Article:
NextGen Know-How: How sleep impacts leadership

Not prioritizing this fundamental need affects not only your performance, but the engagement of those around you

As a leadership consultant and success coach, I believe that habits are an important element of leadership success. Our daily practices are what support our focus, results and growth, allowing us to be at our best every day so we can effectively serve those who we lead. I believe that sleep is one of the most underrated success habits, and when crunched for time, I often choose sleep over other practices I have instilled like meditation and yoga. I see a significant difference in my performance when I get a great night’s sleep.

But what happens when you slip from your routine and choose comfort over discipline?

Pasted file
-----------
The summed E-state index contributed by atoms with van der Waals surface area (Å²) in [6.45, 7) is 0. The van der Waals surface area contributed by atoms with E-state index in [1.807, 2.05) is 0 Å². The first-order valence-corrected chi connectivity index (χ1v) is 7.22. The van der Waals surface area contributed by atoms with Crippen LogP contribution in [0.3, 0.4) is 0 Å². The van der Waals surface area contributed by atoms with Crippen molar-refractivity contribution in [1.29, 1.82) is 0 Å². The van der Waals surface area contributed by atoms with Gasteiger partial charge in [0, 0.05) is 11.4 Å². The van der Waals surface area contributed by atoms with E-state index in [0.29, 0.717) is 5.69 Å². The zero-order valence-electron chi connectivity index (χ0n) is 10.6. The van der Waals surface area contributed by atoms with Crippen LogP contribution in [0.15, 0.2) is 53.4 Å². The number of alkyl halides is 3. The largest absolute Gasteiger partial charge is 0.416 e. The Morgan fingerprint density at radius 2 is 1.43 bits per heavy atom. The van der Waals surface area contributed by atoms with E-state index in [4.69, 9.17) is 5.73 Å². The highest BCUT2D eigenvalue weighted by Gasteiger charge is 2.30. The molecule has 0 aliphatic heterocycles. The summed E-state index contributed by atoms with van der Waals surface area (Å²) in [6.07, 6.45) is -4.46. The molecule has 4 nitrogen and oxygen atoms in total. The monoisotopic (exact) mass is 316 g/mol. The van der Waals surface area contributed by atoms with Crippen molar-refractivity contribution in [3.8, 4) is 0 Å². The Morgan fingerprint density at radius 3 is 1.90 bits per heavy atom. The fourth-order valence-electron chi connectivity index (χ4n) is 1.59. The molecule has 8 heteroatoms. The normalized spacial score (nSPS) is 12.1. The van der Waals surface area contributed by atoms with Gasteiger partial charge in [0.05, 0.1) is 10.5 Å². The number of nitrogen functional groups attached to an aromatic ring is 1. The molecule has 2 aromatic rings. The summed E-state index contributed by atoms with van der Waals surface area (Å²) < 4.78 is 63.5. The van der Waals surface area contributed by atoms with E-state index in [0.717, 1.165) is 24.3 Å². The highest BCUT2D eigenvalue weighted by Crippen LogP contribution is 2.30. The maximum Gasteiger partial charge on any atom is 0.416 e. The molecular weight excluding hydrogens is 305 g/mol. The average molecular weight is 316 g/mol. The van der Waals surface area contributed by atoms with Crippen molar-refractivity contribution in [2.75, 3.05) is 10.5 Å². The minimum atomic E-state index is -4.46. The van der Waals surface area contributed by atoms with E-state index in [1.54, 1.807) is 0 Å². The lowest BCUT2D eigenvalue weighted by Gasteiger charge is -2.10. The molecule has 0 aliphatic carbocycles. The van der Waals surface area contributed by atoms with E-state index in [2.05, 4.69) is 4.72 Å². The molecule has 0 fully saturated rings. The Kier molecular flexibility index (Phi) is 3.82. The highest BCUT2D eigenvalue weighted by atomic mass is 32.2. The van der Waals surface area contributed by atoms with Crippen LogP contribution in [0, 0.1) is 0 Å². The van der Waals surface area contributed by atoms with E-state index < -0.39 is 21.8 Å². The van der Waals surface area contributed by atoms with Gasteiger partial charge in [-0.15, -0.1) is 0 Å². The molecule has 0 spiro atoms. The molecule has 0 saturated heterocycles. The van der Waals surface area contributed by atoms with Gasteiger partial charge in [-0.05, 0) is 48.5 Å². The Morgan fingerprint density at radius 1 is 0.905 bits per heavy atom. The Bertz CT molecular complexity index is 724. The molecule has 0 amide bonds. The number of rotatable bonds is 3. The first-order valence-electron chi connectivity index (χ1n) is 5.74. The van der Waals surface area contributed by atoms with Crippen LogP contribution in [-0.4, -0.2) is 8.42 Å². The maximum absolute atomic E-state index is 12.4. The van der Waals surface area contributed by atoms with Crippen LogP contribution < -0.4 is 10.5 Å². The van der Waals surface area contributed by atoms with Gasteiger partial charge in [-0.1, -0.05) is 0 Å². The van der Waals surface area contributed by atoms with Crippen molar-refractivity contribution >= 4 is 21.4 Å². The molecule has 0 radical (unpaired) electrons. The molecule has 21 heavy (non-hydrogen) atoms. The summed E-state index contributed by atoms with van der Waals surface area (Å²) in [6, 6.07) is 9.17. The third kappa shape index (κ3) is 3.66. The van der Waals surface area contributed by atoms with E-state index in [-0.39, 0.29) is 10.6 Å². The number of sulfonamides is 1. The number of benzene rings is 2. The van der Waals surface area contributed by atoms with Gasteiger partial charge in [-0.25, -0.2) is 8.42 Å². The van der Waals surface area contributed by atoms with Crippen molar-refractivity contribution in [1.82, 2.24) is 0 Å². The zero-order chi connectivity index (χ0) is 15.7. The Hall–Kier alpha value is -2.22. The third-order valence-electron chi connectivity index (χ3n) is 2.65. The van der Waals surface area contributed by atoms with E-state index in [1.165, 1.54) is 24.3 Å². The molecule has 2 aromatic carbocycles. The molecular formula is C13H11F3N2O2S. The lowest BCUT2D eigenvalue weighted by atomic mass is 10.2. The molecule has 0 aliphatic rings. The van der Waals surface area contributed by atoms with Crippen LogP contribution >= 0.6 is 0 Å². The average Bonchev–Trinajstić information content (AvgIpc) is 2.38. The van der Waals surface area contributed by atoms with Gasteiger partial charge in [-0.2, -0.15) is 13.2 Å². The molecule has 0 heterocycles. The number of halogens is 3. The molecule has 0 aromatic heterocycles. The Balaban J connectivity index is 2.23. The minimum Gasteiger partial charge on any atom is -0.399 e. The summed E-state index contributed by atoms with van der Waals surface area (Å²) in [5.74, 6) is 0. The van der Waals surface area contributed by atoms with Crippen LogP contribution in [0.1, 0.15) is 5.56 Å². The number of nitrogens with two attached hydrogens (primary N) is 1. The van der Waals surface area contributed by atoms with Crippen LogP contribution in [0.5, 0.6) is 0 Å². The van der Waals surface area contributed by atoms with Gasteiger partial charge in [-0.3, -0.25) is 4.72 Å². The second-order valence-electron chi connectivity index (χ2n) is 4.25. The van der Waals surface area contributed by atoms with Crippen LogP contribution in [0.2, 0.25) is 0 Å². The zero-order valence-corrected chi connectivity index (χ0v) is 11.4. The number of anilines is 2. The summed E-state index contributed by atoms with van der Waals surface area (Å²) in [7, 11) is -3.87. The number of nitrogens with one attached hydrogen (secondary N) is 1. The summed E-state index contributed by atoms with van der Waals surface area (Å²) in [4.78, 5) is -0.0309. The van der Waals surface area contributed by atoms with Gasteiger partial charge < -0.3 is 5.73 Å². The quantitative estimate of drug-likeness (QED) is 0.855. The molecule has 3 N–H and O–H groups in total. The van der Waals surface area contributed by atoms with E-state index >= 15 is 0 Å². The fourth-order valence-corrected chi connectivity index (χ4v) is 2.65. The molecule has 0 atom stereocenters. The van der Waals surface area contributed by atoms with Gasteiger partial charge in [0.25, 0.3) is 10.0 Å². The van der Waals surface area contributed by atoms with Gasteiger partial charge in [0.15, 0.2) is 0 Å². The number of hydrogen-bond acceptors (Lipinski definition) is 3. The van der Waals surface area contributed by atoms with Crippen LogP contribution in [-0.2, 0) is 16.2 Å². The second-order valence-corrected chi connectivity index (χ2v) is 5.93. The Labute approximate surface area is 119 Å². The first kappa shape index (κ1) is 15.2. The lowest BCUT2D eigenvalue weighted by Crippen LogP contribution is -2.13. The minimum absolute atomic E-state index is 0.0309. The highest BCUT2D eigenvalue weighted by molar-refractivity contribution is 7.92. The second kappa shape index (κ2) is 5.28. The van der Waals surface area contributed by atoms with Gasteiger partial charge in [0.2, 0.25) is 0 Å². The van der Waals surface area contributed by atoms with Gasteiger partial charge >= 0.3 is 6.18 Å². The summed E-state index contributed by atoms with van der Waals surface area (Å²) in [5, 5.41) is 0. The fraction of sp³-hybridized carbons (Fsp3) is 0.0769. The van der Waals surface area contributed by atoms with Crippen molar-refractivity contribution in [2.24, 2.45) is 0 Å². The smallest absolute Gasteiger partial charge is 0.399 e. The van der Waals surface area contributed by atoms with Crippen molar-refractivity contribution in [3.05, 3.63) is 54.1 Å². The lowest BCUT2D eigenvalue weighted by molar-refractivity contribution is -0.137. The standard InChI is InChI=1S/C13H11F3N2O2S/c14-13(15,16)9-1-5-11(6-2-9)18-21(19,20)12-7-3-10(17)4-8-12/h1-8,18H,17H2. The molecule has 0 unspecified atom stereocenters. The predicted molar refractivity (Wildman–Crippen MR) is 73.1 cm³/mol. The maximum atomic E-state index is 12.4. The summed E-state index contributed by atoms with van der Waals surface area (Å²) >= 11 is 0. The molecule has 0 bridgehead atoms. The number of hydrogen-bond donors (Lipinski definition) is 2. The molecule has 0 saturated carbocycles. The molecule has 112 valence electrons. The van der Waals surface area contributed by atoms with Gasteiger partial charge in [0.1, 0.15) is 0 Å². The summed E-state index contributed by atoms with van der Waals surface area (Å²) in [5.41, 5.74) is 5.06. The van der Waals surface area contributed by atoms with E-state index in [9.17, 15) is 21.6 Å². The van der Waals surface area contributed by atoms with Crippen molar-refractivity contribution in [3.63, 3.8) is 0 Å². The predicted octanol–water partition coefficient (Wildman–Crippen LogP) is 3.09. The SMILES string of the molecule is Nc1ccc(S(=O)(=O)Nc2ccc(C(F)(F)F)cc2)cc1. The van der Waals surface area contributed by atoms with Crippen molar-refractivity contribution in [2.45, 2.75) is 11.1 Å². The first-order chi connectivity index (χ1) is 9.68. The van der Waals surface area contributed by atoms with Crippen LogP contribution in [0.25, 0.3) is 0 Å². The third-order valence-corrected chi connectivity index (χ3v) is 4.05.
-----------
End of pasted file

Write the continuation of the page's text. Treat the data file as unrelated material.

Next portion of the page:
My typical nightly routine starts after I put my three young children to bed. I read for almost an hour before I turn off my light at 9:30 p.m. to get a full night’s sleep. An ideal night of sleep for me is about eight and a half hours (sometimes nine). When I follow through on this routine, the next morning (after my cappuccino!) I feel refreshed, energized and ready to take action on my day.

Last week, my three kids were on spring break, which changed up our routine. Instead of leaving the house at 8:20 a.m. for school, we were shuffling them to a spring break camp for half the day, then over to my mother-in-law’s for the rest of the day. My husband and I didn’t take time off from work that week, and since our normal work routine was interrupted, we were exhausted at the end of each day. The first night of spring break, I told my husband I was too tired to read and suggested we watch “Billions” on Netflix. (He got me hooked on this show a couple of months ago.) We proceeded to binge watch “Billions” for seven nights in a row, going to bed between 10:30 and 11:00 p.m. A little mindless TV won’t hurt, right?!

 

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